It’s Time to Think Systematically; Because Food is a Terrible Thing to Waste
by: Cheryl Kollin, program manager, Community Food Rescue
It’s hard to visualize $165 billion. That’s the value of food wasted in the U.S. annually. It is also hard to grasp the staggering amount of food—246,000 tons that is wasted right here in Montgomery County every year.
Until recently, I didn’t really think about where all the perfectly good food with expired “sell-by dates” ends up. I never considered what happens to all those delicious coffee shop bagels, muffins, and sandwiches left at the end of the day. But, the enormity of food waste hit home for me as I watched farmers donate many bathtub-sized grey bins of their unsold, perfectly good vegetables and fruit at the end of a bustling Sunday at the Olney Farmer’s market.
Thanks to Manna Food Center’s Fresh Give program, I know that this produce will be end up on the dinner plate of someone in need of food assistance. But what about all the perfectly good food that isn’t sold or donated? It may be tossed into a compost pile or worse, into our landfill.
Fortunately, there are many great efforts to recover food in our community. Large grocery stores and food businesses including Giant, Safeway, Whole Foods, and Starbucks, as well as smaller independent grocers have well established donation programs.
Licensed food providers of all types like restaurants and caterers can donate their leftover foods to Nourish Now. Now in its fourth year of operation, the non-profit repackages and redistributes donated food directly to families in need and to hunger relief organizations. Nourish Now has rescued and redirected 225,000 lbs. of food since its inception.
In recent years, farmers have donated their surplus, locally-grown vegetables and fruits in abundance, making healthier food available to those who are food insecure. Even so, nearly 23% of food still ends up Montgomery County’s solid waste stream every year.
Meanwhile, people go hungry, even in a prosperous county like ours. According to Feeding America’s Map the Meal Gap study, nearly 82,000 Montgomery County residents struggle with food insecurity. Perhaps more alarming, 35% of children in Montgomery County Public Schools qualify for free or reduced meals and that number keeps growing.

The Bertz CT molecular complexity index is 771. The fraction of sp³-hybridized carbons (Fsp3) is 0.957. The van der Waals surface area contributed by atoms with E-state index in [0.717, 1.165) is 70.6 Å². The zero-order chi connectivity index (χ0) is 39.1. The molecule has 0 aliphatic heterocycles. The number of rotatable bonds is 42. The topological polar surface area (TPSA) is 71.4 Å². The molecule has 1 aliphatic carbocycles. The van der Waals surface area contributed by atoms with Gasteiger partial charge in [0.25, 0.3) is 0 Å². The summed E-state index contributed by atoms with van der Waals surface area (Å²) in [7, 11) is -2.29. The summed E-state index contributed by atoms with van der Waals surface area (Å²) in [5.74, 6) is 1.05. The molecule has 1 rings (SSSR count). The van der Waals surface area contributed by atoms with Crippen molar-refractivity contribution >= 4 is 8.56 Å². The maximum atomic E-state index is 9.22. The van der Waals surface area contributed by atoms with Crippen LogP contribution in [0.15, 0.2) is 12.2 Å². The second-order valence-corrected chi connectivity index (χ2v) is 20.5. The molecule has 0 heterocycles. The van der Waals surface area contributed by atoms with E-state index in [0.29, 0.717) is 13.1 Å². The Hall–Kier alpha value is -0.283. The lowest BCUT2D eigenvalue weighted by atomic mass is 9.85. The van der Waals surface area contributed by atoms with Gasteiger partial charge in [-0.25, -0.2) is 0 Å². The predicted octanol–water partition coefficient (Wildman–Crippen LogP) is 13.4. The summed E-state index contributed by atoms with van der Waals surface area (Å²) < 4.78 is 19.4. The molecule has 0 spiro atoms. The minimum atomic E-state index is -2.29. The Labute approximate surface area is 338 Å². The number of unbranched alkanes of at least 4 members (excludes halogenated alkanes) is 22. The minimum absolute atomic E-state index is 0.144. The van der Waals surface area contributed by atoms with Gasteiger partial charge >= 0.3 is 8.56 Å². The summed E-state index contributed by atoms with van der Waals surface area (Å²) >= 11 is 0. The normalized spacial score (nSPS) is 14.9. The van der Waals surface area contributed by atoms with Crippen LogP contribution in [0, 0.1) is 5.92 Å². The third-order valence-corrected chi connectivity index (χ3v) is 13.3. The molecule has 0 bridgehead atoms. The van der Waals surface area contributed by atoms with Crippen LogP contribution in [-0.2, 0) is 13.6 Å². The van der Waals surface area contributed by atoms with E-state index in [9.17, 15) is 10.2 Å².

Manna Food Center, the largest food recovery organization in Montgomery County, aggregates and redistributes about 4 million lbs. of unused food to almost 12,000 families annually. Recipient organizations like Shepherds Table, Interfaith Works, Rainbow Community Development Center, and Women Who Care Ministries either distribute food or offer prepared meals. In addition, there are many other community-based organizations such as the HELP network and faith-based food pantries that distribute food to those in need.
But there is much more food that could be rescued. Think about caterers, restaurants, hotels, country clubs, colleges and universities, hospitals, and food vendors whose prepared foods are currently thrown out at days end.
While grocers generously donate canned and boxed goods, they are less likely to donate produce, meat, and dairy for fear of food safety concerns, even though the Federal Good Samaritan Act offers legal protections.
The Council is investing in this collaboration as a way to make strides in reducing food insecurity.– County Council President Craig Rice
The Montgomery County Council recognized this need and envisioned a countywide coordinated food recovery effort. A Council-appointed Food Recovery Working Group developed an action plan. Now, with Council support, we’re turning this plan into a system. The new initiative is called, Community Food Rescue and will match donors and recipients according to their capacities. A team coordinated by Manna Food Center will develop protocols for safe food handling and transportation. And we will develop an incentive and recognition program to celebrate food donors. This system is on track to pilot in late 2014.
Community Food Rescue fulfills the vision of the Montgomery County Council and on-going efforts of the Food Council’s Food Recovery Working Group. We need to replace our negative statistics and images of wasted food with a new image of rescued food redirected to nourish those in need.